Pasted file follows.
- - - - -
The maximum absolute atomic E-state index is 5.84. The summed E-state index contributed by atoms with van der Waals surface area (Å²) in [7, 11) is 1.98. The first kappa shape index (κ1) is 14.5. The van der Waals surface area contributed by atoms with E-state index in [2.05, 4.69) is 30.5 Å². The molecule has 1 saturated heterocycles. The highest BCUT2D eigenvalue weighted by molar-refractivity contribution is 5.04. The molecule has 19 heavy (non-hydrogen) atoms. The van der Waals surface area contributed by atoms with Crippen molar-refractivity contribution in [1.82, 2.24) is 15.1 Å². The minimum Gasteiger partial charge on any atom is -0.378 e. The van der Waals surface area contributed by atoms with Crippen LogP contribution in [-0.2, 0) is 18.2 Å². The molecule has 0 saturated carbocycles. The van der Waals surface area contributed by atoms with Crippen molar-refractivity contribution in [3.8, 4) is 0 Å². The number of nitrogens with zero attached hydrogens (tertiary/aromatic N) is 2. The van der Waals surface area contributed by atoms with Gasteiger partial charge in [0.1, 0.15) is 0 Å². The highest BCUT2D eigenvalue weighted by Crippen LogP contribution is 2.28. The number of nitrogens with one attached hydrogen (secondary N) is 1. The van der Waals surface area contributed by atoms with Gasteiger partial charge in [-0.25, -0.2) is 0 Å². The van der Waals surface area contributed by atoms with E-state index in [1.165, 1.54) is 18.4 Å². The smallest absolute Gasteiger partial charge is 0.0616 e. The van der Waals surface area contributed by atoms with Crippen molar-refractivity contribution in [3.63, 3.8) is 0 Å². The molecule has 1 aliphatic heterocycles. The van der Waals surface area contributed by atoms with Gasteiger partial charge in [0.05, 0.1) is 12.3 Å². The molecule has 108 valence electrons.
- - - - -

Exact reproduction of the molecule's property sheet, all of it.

The maximum absolute atomic E-state index is 5.84. The summed E-state index contributed by atoms with van der Waals surface area (Å²) in [7, 11) is 1.98. The first kappa shape index (κ1) is 14.5. The van der Waals surface area contributed by atoms with E-state index in [2.05, 4.69) is 30.5 Å². The molecule has 1 saturated heterocycles. The highest BCUT2D eigenvalue weighted by molar-refractivity contribution is 5.04. The molecule has 19 heavy (non-hydrogen) atoms. The van der Waals surface area contributed by atoms with Crippen molar-refractivity contribution in [1.82, 2.24) is 15.1 Å². The minimum Gasteiger partial charge on any atom is -0.378 e. The van der Waals surface area contributed by atoms with Crippen LogP contribution in [-0.2, 0) is 18.2 Å². The molecule has 0 saturated carbocycles. The van der Waals surface area contributed by atoms with Crippen molar-refractivity contribution in [3.8, 4) is 0 Å². The number of nitrogens with zero attached hydrogens (tertiary/aromatic N) is 2. The van der Waals surface area contributed by atoms with Gasteiger partial charge in [0.1, 0.15) is 0 Å². The highest BCUT2D eigenvalue weighted by Crippen LogP contribution is 2.28. The number of nitrogens with one attached hydrogen (secondary N) is 1. The van der Waals surface area contributed by atoms with Gasteiger partial charge in [-0.25, -0.2) is 0 Å². The van der Waals surface area contributed by atoms with E-state index in [1.165, 1.54) is 18.4 Å². The smallest absolute Gasteiger partial charge is 0.0616 e. The van der Waals surface area contributed by atoms with Crippen molar-refractivity contribution in [3.63, 3.8) is 0 Å². The molecule has 1 aliphatic heterocycles. The van der Waals surface area contributed by atoms with Gasteiger partial charge in [0.05, 0.1) is 12.3 Å². The molecule has 108 valence electrons.